from an expert in the field:
from an expert in the field:
Mark Rosekind is a member of the National Transportation Safety Board and
a leading expert in human fatigue (
Gary Biller is president of the National Motorists Association, a grassroots
advocacy organization dedicated to the protection of motorists’ rights and
Opinions expressed are those of
the individuals or organizations
represented and are presented
to foster discussion. Costco and
The Costco Connection take no
position on any Debate topic.
Should we separate
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Is America giving
up too much privacy
YES: 81% NO: 19%
votes received by
September 30, 2013.
ONE OUT of three deaths
on our nation’s roads
involves drinking and driving, a tragic reality made
even more troubling because
it has not changed in more
than 15 years.
Confronting this leading killer on America’s
roads requires a bold, multifaceted approach
acknowledging every possible scenario of driving
while impaired by alcohol, from serious repeat
offenders to those who, for whatever reason, have
simply had too much to drink and cannot operate
a vehicle safely. The National Transportation Safety
Board’s (NTSB) full set of targeted interventions
calls for stronger laws, swifter enforcement and
expanded use of technology to prevent the 10,000
lives lost and 173,000 injuries every year that cost
this country $130 billion.
These interventions include the first serious,
science-based recommendation on lowering the
legal blood alcohol content (BAC) level in years,
because any impairment compromising a driver’s
ability places lives in jeopardy.
Studies (see “Reaching Zero” in Web links on
opposite page) in several European countries show
that lowering the legal BAC limit to 0.05 has
reduced highway fatalities by between 8 and 18
percent. Applied in the U.S., lowering the legal limit
to 0.05 BAC or lower could protect 1,000 to 2,000
lives annually, prevent countless injuries and save
billions of dollars in associated costs.
Blood alcohol levels higher than 0.05 significantly increase the risk of a fatal crash. And even at
0.05, the chances of killing or being killed behind
the wheel are 38 percent greater than when driving
sober, because at that level most drivers have
impaired alertness, vision and responsiveness. In
light of such information, more than 100 nations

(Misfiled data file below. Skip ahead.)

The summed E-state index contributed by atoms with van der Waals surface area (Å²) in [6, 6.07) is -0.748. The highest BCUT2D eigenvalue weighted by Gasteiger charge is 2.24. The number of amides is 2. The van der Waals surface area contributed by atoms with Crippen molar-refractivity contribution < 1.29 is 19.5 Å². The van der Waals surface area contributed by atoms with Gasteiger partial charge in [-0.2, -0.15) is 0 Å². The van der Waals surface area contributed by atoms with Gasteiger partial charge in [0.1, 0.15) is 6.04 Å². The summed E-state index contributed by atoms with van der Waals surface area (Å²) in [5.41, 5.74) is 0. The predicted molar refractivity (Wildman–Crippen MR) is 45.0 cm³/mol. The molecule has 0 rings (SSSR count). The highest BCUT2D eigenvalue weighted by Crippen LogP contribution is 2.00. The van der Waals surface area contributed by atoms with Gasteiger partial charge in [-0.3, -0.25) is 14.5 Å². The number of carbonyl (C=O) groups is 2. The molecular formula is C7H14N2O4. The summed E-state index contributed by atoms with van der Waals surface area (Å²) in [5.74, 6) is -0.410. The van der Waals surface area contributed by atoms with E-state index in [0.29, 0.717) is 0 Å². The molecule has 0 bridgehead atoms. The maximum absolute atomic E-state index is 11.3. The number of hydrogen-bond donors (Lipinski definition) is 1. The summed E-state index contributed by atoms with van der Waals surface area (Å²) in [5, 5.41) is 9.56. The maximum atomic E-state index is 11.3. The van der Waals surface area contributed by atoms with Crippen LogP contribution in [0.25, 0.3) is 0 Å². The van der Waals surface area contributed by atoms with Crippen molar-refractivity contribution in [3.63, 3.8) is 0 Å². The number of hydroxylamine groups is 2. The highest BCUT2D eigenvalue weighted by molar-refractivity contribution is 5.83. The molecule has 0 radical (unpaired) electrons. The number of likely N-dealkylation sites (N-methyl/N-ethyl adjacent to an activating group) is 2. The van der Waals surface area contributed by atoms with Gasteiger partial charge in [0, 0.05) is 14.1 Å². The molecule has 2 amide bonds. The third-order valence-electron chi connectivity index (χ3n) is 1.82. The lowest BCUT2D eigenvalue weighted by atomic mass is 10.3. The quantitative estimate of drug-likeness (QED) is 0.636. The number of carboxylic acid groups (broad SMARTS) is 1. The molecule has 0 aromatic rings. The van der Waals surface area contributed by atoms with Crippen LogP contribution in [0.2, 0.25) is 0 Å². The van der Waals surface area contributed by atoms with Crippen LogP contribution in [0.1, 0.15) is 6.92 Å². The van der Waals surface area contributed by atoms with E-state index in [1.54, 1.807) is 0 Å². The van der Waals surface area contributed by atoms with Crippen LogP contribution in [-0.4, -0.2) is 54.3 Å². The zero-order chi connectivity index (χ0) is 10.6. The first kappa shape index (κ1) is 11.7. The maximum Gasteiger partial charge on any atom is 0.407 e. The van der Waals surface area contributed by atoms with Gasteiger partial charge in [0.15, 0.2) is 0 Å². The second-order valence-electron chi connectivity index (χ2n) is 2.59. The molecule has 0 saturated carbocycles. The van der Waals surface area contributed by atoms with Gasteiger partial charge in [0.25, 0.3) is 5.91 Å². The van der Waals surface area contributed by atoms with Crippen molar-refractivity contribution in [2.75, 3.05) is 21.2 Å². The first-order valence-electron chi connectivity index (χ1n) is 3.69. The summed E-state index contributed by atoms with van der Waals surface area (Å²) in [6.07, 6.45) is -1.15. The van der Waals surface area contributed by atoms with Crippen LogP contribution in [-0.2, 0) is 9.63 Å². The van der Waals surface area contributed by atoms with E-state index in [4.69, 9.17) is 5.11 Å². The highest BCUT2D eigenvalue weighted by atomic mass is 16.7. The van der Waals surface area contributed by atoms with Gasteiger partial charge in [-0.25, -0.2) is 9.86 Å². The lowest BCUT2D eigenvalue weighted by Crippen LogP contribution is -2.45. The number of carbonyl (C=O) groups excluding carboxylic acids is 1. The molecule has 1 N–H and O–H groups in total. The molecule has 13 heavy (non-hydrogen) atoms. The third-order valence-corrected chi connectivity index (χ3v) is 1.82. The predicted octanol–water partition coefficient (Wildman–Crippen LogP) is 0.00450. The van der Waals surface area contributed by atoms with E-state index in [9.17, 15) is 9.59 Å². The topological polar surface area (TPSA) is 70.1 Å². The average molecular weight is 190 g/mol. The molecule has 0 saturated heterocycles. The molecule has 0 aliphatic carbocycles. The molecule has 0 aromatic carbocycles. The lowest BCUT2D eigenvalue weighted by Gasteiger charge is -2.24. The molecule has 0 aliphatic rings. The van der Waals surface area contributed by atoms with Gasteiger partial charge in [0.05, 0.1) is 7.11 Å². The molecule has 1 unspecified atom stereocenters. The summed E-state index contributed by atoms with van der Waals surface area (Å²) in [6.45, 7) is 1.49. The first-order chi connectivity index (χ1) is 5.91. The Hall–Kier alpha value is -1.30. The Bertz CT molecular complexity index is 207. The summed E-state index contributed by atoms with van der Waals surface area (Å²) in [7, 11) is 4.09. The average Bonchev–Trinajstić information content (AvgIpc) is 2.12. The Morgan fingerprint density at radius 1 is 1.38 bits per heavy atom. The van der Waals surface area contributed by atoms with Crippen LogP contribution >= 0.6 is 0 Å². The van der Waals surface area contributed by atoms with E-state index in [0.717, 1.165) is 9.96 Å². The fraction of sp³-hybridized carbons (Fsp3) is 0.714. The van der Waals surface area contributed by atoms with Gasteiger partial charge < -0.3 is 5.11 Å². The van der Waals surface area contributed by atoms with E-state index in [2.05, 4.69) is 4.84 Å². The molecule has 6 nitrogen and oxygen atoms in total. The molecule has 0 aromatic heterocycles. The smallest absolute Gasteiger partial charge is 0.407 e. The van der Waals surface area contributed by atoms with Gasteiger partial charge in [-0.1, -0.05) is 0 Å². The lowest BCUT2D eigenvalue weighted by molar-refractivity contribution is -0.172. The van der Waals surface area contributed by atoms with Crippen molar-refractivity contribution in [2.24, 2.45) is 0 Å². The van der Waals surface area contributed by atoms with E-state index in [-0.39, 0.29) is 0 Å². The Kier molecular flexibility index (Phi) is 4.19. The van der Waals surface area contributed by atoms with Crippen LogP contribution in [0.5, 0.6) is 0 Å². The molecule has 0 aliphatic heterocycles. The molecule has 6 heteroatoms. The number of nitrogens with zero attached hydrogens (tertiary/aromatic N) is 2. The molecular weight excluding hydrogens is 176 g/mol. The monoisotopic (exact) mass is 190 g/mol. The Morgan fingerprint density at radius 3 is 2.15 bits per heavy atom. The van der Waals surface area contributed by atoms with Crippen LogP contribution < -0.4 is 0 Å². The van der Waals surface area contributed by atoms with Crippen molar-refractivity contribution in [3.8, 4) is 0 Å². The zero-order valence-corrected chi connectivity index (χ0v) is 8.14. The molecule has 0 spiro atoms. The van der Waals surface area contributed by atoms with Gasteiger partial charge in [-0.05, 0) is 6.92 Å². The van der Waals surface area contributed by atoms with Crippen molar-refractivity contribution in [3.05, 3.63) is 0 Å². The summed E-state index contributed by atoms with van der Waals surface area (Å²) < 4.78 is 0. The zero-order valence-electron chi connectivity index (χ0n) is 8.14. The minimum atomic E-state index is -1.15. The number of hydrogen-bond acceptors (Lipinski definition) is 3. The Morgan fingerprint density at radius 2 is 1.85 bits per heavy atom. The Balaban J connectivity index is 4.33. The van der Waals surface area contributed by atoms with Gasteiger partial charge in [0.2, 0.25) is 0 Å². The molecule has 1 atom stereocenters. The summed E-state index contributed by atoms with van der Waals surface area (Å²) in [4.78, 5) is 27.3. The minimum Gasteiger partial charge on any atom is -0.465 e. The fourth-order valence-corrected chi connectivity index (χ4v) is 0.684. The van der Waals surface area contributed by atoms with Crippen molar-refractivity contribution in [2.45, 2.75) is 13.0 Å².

across the globe have lowered their legal BAC limits
to 0.05 or lower, with proven results.
The NTSB is not advocating abstinence from
alcohol; rather, it is recommending the commonsense separation of consuming alcohol from the
task of driving. Impairment behind the wheel
begins with the first drink, and the nation must foster a higher degree of personal responsibility not to
drink and drive with strategies such as using a designated driver, having one’s last drink long before
getting on the road, walking, taking a cab or public
transit, and employing an alternative transportation service available to drive people home after
drinking too much.
Someone’s life may depend on your decision,
and every death or injury resulting from alcohol-impaired driving is needless and preventable. C
THE BLOOD alcohol content (BAC) of a 175-pound
man nursing a single martini over an hour-long lunch
might register as 0.05 percent or more. A 120-pound
woman enjoying two glasses of wine during the
course of a one-hour dinner typically will have a
0.059 BAC. These folks would be subject to criminal charges, impaired or not, if the legal limit for
driving under the influence (DUI) were lowered to
0.05 BAC and they got behind the wheel of a car.
At 0.05 BAC, many drivers do not exhibit
impairment that makes them unsafe drivers, but
that changes when levels reach 0.10 or higher.
Data from the National Highway Traffic Safety
Administration (“Fatal Crashes by Highest BAC
Level in Crash”) has been remarkably consistent
throughout the years: In 92. 5 percent of fatal
crashes where a driver had a perceptible blood
alcohol reading, that driver registered a BAC of
0.10 or higher. Alternatively, only 2. 7 percent of
fatal crashes involved a driver with a BAC between
0.05 and 0.08.
According to the American Beverage
Institute, this isn’t just an American phenomenon.
A study in South Australia after the state lowered
its BAC limit from 0.08 to 0.05 found that the
lower limit did not significantly affect the number
of alcohol-related fatalities. Similarly, researchers
who studied Denmark’s 0.05 BAC law did not find
a decrease in alcohol-related crashes in the first
year after the law was adopted.
By spending millions of dollars to drop the
legal limit of impairment from 0.08 to 0.05 BAC,
rather than focusing on problem offenders with
0.10 BAC or more, valuable resources will be misdirected in the fight to minimize the impact of
drunken driving on society. And meanwhile, tens
of thousands of innocent drivers will be charged
with legal impairment each year, putting an even
greater burden on already overburdened legal and
Make no mistake: The issue of high-BAC
drivers (that is, drivers with BACs of 0.10 or
above) and repeat offenders has to be dealt with
But throwing the book at moderate social
drinkers makes no sense at all. Leave the DUI
legal limit at 0.08 and focus taxpayer money and
law enforcement activity on getting high-BAC
drivers off the road and into treatment programs
that address their problem drinking. More highway tragedies will be prevented and fewer innocent lives will be turned upside down. C
Percentage reflects votes
received by October 15, 2013.
Results may reflect Debate
being picked up by blogs.